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EXPERIMENTAL EVALUATION OF A MULTIFUNTIONAL VARIABLE REFRIGERANT FLOW SYSTEM IN AN EDUCATIONAL OFFICE BUILDING

dc.contributor.advisorHwang, Yunhoen_US
dc.contributor.authorKwon, Laeunen_US
dc.date.accessioned2013-07-04T05:33:21Z
dc.date.available2013-07-04T05:33:21Z
dc.date.issued2013en_US
dc.identifier.urihttp://hdl.handle.net/1903/14305
dc.description.abstractThe top three end uses - space heating, space cooling, and water heating - accounted for close to 41 percent of site energy consumption in U.S. building primary energy consumption. Therefore, energy efficient heating, ventilating and air-conditioning (HVAC) systems in buildings is essential for energy savings in the building sectors. A multifunctional variable refrigerant flow (MFVRF) system is finding its way into residential and commercial buildings since it can simultaneously provide space cooling, space heating and hot water. The MFVRF system was installed in an educational office building and fully instrumented to measure the performance of the system under a wide range of outdoor weather conditions. The effects of a part-load ratio (PLR) on the daily performance factor (DPF) and total energy consumption were experimentally investigated in the field performance tests. Although the higher PLR represents a more effective cooling and/or heating the system, the DPF is not always increased with PLR because the system is optimized at a certain range of PLR. Furthermore, the effects of the hot water demand and the heat recovery operation modes on the performance of the system were investigated in a field test for the heating and shoulder seasons. Integrating the water heating functions into the heat recovery type variable refrigerant flow (HR-VRF) system, not only supplies hot water year-round, it also improves the system performance. As the hot water demand for the MFVRF system increased, the PLR was improved, which resulted in an increase system heating performance. In the heat recovery operation mode, the heat absorbed from the indoor units operating in the cooling mode was transferred to other indoor units operating in the heating mode. The DPF was 2.14 and 3.54 when the ratio of daily total cooling energy to daily total heating energy was 13.0% and 28.4%, respectively, at the similar outdoor weather conditions. This enhancement was attributed to the waste heat recovered during the heat recovery operation mode and the decrease in pressure ratio, which is a result of the improvement of the compressor efficiency. Energy saving potential of the MFVRF system in a building with high internal heat gains, resulted in a high cooling load for the cooling season and a low heating load for the heating season, was verified through the field performance test. The performance of the MFVRF system for the heating and shoulder seasons was improved by transferring the recovered energy to the indoor space and supplying the hot water.en_US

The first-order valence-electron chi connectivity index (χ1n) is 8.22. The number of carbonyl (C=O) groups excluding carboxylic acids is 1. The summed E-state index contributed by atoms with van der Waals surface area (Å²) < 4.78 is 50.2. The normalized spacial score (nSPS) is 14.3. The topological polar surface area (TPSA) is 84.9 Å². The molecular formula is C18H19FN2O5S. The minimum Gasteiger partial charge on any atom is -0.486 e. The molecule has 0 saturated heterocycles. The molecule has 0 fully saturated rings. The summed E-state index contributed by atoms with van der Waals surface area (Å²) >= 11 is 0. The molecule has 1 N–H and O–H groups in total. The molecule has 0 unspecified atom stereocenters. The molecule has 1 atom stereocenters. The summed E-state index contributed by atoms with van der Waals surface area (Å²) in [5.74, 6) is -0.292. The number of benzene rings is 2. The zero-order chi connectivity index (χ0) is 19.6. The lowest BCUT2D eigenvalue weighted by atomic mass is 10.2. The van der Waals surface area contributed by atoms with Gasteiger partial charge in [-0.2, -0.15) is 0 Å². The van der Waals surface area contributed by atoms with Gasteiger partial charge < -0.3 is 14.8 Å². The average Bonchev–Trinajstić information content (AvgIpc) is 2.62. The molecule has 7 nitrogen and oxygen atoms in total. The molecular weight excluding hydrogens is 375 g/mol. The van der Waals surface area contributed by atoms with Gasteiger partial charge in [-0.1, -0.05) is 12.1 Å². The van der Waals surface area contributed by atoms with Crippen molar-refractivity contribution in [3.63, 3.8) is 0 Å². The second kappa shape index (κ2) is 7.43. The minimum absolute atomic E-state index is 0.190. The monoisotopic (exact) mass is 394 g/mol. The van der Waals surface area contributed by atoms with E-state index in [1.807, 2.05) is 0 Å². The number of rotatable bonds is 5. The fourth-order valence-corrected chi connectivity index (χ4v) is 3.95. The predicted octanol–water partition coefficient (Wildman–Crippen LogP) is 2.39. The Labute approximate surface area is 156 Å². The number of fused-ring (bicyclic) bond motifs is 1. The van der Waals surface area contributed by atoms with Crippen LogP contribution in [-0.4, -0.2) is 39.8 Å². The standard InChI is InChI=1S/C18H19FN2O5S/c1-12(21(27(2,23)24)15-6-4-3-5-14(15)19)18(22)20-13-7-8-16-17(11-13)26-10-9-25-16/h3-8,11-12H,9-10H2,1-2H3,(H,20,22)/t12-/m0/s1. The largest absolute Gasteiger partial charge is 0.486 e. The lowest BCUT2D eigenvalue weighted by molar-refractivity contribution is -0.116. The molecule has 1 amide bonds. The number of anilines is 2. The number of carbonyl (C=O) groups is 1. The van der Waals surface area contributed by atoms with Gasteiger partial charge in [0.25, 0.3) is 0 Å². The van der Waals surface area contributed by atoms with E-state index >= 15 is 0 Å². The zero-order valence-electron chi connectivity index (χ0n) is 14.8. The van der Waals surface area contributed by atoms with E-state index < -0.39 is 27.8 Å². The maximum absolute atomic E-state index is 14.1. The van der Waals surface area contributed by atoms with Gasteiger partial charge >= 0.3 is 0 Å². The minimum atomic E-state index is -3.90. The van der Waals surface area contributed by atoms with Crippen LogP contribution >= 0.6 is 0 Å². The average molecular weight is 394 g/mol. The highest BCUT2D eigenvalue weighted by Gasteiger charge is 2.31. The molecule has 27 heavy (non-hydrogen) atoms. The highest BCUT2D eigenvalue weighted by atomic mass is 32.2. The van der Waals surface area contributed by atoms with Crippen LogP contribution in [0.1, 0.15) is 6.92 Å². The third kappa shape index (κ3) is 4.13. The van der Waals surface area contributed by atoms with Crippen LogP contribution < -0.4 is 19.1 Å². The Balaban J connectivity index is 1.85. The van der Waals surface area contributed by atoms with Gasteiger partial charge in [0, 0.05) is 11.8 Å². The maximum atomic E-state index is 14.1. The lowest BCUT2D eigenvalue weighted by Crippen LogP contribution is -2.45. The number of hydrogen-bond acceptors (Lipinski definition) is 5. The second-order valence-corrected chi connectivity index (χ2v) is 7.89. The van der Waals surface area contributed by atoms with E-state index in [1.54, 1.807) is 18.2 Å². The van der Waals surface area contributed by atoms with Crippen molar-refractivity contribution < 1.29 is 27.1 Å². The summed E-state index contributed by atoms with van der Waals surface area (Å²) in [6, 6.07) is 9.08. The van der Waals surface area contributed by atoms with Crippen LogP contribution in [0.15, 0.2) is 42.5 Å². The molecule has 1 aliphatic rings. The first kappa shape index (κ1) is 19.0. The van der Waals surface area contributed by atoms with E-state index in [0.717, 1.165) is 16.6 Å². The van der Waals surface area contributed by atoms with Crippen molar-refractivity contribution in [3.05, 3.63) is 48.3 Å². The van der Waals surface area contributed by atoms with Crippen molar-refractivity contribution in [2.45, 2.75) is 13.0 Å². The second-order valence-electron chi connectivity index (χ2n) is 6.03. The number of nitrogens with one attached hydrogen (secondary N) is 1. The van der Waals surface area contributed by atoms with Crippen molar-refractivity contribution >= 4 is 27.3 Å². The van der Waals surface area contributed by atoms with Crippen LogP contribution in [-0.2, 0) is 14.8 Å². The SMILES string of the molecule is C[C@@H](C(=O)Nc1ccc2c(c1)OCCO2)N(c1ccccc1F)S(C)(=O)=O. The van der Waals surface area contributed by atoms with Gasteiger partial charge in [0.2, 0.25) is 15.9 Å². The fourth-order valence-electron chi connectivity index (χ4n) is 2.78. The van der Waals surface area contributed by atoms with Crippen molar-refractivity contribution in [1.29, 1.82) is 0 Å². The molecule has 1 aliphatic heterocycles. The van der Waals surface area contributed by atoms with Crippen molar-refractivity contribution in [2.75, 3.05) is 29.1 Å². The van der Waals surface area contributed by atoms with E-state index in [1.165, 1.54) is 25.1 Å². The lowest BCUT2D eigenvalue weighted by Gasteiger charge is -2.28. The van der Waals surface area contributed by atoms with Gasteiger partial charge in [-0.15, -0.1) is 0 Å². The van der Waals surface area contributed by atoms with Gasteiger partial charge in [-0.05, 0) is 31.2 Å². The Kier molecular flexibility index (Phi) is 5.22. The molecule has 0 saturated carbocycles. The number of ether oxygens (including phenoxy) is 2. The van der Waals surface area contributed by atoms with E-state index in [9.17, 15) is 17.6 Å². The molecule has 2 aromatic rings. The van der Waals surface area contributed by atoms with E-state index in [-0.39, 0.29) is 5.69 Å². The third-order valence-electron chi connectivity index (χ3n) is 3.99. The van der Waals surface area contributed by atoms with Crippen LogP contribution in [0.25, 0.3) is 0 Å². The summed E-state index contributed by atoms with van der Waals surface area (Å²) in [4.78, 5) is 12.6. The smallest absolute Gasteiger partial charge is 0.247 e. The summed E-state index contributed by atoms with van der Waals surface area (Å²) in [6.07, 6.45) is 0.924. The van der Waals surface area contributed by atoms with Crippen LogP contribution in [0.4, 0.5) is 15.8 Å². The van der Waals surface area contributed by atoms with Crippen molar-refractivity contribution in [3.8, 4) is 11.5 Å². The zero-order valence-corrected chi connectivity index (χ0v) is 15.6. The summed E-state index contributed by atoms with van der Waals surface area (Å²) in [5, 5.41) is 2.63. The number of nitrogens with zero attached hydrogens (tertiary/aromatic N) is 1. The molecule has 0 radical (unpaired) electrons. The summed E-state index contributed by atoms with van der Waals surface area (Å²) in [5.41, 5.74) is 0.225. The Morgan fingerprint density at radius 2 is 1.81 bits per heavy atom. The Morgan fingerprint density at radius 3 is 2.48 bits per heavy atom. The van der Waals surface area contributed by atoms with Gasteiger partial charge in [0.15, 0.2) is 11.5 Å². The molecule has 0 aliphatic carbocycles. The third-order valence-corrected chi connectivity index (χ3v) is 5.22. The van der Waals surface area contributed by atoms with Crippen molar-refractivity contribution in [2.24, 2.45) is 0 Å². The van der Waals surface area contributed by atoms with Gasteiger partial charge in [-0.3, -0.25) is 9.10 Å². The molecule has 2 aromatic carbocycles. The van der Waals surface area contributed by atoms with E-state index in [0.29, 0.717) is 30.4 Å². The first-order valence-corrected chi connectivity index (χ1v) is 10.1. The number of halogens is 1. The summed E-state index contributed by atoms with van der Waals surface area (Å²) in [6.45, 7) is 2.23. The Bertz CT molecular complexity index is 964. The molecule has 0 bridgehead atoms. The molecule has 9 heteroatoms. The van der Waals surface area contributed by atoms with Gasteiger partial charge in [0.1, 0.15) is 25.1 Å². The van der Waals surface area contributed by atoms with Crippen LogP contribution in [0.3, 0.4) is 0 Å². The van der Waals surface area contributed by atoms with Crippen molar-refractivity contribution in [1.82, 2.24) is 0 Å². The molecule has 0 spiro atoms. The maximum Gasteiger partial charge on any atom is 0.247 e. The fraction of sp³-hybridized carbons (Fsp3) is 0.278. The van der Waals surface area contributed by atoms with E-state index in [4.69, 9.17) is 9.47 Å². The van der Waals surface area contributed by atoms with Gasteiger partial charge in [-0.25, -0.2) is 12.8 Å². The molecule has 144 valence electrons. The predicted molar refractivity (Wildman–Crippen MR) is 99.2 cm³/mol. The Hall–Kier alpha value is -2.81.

dc.titleEXPERIMENTAL EVALUATION OF A MULTIFUNTIONAL VARIABLE REFRIGERANT FLOW SYSTEM IN AN EDUCATIONAL OFFICE BUILDINGen_US
dc.typeThesisen_US
dc.contributor.publisherDigital Repository at the University of Marylanden_US
dc.contributor.publisherUniversity of Maryland (College Park, Md.)en_US
dc.contributor.departmentMechanical Engineeringen_US
dc.subject.pqcontrolledEngineeringen_US
dc.subject.pquncontrolledBuildingen_US
dc.subject.pquncontrolledheat recoveryen_US
dc.subject.pquncontrolledhot wateren_US
dc.subject.pquncontrolledVRFen_US


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